In the α-TTP-PI(4,5)P2 complex, the hydrophobic groove between α9 and α10 had a volume of 1147 Å3, which is large enough to accommodate the acyl chains. The groove was lined with residues with hydrophobic side chains in α9 and α10 (Fig. 3B). Hence, the two acyl chains are probably confined to the groove and are in contact with these residues through van der Waals interactions. Crystal structures of α-TTP in complex with α-Toc [Protein Data Bank (PDB) ID: 1OIP and 1R5L] and in complex with Triton X-100 (PDB ID: 1OIZ) are known (7, 11). In the α-TTP-α-Toc complex, bound α-Toc is isolated from the solvent by closing the lid (closed conformation). In contrast, in the α-TTP-Triton X-100 complex, α-TTP adopts a conformation with an open lid (open conformation). A superposition of the open, closed, and PIPs-bound structures of α-TTP (Fig. 3D and fig. S3D) suggests that the α-TTP-PIPs complex is intermediate between the closed and open conformations. Thus, binding of the acyl chains of PIPs to α-TTP may open the lid of the hydrophobic groove that contains α-Toc.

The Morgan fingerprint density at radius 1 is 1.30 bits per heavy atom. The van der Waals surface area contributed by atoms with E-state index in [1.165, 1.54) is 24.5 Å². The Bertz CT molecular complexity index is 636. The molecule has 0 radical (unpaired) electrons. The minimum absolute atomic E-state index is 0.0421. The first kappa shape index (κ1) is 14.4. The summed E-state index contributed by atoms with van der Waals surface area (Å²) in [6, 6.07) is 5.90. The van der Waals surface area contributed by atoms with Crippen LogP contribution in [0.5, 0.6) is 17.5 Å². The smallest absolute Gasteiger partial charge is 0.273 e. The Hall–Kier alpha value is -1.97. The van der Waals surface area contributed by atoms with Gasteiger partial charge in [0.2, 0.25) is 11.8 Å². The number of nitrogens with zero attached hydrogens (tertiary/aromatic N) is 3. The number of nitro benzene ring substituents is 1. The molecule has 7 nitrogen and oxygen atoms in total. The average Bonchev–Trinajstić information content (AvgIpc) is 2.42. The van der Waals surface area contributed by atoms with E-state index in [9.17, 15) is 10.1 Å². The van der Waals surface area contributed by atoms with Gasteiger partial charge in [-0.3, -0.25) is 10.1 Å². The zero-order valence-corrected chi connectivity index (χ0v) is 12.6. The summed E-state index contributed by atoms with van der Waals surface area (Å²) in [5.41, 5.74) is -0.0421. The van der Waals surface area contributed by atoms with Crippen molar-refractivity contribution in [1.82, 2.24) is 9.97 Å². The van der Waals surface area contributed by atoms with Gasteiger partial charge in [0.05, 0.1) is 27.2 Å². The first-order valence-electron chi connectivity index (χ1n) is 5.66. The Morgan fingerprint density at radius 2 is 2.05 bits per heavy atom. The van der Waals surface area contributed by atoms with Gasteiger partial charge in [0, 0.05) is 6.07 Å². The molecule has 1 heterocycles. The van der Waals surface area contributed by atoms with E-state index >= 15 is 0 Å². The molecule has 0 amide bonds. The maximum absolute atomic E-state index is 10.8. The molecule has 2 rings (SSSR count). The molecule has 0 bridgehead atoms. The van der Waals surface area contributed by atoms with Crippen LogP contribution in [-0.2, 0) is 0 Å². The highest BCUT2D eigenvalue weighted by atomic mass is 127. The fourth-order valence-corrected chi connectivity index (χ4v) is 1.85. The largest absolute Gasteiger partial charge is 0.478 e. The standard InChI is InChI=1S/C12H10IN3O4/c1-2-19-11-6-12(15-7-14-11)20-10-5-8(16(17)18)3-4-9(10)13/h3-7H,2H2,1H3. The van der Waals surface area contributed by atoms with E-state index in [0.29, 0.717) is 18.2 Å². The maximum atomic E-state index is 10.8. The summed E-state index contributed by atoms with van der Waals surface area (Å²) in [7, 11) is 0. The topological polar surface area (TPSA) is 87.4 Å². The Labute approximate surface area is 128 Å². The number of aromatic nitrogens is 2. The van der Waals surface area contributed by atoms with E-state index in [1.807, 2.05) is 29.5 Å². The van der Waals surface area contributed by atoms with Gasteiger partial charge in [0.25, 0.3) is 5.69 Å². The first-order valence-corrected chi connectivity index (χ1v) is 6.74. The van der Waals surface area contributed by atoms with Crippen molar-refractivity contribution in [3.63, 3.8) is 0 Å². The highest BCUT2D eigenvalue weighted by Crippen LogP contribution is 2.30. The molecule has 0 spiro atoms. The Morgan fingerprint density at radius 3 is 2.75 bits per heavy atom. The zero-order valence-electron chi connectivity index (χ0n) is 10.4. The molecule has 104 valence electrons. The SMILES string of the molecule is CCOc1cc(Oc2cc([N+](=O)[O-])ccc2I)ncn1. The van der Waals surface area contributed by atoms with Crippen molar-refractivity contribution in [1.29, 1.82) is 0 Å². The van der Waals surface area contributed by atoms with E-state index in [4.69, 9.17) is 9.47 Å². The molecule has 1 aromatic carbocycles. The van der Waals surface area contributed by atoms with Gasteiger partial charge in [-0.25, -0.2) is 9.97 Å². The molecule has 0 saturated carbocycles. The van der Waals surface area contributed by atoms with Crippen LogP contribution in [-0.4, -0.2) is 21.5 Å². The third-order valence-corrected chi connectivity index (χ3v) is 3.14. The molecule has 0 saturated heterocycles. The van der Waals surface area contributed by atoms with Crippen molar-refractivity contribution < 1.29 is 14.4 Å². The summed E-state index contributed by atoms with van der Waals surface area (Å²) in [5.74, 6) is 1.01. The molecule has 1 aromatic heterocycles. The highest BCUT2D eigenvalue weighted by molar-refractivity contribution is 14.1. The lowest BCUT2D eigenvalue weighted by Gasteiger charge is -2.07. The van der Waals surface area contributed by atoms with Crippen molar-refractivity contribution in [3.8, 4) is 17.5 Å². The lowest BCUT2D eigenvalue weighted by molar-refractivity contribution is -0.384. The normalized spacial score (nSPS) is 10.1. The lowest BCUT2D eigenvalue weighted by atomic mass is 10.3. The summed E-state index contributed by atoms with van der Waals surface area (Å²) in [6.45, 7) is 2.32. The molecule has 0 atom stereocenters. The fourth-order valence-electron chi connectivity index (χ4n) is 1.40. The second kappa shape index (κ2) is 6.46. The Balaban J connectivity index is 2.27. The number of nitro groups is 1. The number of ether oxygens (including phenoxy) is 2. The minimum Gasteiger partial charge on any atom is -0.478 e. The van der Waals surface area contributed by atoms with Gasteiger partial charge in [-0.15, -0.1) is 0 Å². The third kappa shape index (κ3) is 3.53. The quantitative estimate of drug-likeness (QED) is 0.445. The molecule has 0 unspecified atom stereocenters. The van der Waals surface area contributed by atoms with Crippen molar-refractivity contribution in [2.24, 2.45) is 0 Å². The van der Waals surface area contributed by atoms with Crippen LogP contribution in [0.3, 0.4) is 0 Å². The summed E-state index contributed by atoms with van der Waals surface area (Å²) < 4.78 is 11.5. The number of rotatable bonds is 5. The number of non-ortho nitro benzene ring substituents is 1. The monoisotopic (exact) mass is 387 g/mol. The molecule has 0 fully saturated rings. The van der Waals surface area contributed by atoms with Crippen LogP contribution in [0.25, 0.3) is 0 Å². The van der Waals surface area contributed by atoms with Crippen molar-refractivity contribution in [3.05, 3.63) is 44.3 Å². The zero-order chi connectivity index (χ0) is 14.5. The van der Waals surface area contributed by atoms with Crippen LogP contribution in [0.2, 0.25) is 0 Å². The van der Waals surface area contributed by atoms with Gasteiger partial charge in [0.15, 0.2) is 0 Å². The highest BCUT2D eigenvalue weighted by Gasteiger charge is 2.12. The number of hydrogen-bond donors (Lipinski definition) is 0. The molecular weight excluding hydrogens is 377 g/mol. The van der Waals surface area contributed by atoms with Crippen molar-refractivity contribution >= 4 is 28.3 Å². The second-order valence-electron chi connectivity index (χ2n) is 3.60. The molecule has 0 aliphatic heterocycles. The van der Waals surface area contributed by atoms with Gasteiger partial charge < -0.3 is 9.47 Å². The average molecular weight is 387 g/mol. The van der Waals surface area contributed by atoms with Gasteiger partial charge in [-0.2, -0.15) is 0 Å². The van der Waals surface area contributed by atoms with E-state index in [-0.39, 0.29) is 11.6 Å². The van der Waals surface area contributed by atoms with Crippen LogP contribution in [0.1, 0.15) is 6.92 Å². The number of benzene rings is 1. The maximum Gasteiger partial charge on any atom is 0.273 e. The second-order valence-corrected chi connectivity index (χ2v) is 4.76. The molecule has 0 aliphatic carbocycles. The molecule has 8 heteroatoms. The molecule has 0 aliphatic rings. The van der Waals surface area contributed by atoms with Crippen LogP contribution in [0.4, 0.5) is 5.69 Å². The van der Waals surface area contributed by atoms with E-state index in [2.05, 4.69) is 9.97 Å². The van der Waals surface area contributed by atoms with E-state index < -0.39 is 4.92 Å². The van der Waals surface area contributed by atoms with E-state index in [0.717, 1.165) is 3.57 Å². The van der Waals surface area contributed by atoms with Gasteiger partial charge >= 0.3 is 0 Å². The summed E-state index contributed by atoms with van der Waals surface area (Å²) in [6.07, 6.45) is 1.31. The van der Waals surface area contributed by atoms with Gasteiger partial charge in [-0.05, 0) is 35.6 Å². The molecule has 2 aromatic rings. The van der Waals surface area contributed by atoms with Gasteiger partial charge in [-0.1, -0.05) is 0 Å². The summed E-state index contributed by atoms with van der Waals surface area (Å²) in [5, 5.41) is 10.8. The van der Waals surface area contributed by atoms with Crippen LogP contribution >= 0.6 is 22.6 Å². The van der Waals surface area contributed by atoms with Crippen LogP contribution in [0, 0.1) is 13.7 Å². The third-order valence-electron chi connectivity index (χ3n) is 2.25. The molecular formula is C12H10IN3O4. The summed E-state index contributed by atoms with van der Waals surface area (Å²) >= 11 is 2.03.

In vitro, addition of PI(4,5)P2 or PI(3,4)P2 to the acceptor liposomes increased the transfer of α-Toc by the wild type (Fig. 4A). Other negatively charged lipids such as cardiolipin or phosphatidylserine did not increase the transfer (fig. S4). The PIPs did not promote the α-Toc transfer by R59W and K217A (Fig. 4B). PIPs in the donor liposomes decreased the α-Toc transfer by the wild type (Fig. 4A). The antibiotic neomycin, which strongly binds to PI(4,5)P2, suppresses PI(4,5)P2-related events by masking PI(4,5)P2 (12, 13). Indeed, neomycin inhibited the in vitro α-TTP-PI(4,5)P2 interaction (Fig. 4C). Neomycin treatment inhibited α-Toc efflux in α-TTP–expressing hepatoma cells, but did not significantly affect α-Toc efflux in the cells that did not express α-TTP (Fig. 4D), suggesting that PI(4,5)P2 is involved in α-TTP–mediated α-Toc efflux from hepatocytes.

Fig. 4 PIPs promote α-TTP–mediated α-Toc transfer.